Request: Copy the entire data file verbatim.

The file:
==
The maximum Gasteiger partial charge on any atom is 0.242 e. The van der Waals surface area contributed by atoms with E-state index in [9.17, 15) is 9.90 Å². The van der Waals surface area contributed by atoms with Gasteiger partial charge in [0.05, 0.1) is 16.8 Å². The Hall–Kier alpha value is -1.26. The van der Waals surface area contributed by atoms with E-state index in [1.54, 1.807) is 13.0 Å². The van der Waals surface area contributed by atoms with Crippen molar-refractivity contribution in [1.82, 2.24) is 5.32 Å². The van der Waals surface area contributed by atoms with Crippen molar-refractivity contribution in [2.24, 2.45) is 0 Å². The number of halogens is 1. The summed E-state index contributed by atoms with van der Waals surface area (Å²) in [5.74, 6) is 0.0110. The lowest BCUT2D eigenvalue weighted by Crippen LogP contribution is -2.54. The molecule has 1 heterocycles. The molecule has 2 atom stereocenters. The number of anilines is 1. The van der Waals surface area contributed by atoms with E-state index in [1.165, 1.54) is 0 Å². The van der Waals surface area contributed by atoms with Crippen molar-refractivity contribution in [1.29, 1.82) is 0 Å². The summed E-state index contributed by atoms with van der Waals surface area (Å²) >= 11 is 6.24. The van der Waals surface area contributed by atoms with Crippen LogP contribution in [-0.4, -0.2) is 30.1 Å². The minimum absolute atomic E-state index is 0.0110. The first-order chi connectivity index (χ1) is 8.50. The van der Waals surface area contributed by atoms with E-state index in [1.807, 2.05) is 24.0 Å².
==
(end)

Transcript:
The maximum Gasteiger partial charge on any atom is 0.242 e. The van der Waals surface area contributed by atoms with E-state index in [9.17, 15) is 9.90 Å². The van der Waals surface area contributed by atoms with Gasteiger partial charge in [0.05, 0.1) is 16.8 Å². The Hall–Kier alpha value is -1.26. The van der Waals surface area contributed by atoms with E-state index in [1.54, 1.807) is 13.0 Å². The van der Waals surface area contributed by atoms with Crippen molar-refractivity contribution in [1.82, 2.24) is 5.32 Å². The van der Waals surface area contributed by atoms with Crippen molar-refractivity contribution in [2.24, 2.45) is 0 Å². The number of halogens is 1. The summed E-state index contributed by atoms with van der Waals surface area (Å²) in [5.74, 6) is 0.0110. The lowest BCUT2D eigenvalue weighted by Crippen LogP contribution is -2.54. The molecule has 1 heterocycles. The molecule has 2 atom stereocenters. The number of anilines is 1. The van der Waals surface area contributed by atoms with E-state index in [1.165, 1.54) is 0 Å². The van der Waals surface area contributed by atoms with Crippen molar-refractivity contribution in [1.29, 1.82) is 0 Å². The summed E-state index contributed by atoms with van der Waals surface area (Å²) >= 11 is 6.24. The van der Waals surface area contributed by atoms with Crippen LogP contribution in [-0.4, -0.2) is 30.1 Å². The minimum absolute atomic E-state index is 0.0110. The first-order chi connectivity index (χ1) is 8.50. The van der Waals surface area contributed by atoms with E-state index in [1.807, 2.05) is 24.0 Å².